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March of Dimes Leads Effort to Lower the Number of Pre-Term Births

CEDAR RAPIDS (CBS 2/ FOX 28)--In quiet moments, Jessica Perry feels closest to her baby girl.
At five pounds and eight ounces, her daughter Josaphina is now healthy and strong.
"Shes just growing and gaining weight and learning to eat," said Perry.
Its a blessing says the new mom who gave birth in October--two months prematurely.
"I wasn't prepared at home or at all for her coming this early, so I was really nervous," Perry said.
Jessica's story isn't unusual.
A new report shows that 11.5% of births were premature last year in Iowa.
A number that some local groups say is too high.
"It's really a public health crisis," said Michelle LeCompte a volunteer leader with the March of Dimes.
The group is partnering with local hospitals to raise awareness about the dangers of pre-term births. Their goal is to lower the number of premature births in Iowa from 11.5% to 9.6% by 2020.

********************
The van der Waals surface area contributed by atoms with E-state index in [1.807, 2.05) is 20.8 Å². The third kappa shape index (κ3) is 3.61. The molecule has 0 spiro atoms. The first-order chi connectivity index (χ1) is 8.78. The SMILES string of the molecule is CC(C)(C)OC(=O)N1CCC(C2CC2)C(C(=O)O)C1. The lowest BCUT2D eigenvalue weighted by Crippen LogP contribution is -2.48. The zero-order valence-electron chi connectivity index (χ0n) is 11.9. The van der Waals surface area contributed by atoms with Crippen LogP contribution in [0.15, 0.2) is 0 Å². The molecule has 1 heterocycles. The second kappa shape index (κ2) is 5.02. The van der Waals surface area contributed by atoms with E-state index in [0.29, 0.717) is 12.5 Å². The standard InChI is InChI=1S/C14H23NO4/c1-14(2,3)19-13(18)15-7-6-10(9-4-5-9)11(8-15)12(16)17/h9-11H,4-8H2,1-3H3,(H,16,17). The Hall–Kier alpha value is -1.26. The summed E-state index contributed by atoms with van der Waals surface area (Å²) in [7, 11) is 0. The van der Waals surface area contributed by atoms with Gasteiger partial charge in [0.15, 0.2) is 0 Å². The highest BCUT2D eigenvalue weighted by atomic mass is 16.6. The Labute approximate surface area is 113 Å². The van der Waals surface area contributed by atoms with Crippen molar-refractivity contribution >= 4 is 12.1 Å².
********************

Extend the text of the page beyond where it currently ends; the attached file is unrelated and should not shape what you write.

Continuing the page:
Theyre also raising money to help develop research that would better help women have full-term pregnancies.
"Premature babies are not just little and cute, LeCompte said. What happens when you're born premature, you're organs haven't finished developing."
A condition experts say could cause major health risks.
"They can have heart problems, brain problems, lung problems," said Dr. Roger Allen, director of the Mercy Medical Centers NICU.
Allen says many of those health challenges can last through adulthood and even rack up millions of dollars in medical care.
"A sick premature baby can cost as much as a quarter of million to a half million dollars for their care," he said.
A scenario Jessica says she's glad she's not in and after two months of waiting and watching her baby girl, she's looking forward to a day most new moms do.
"We'll be heading home," Perry said.
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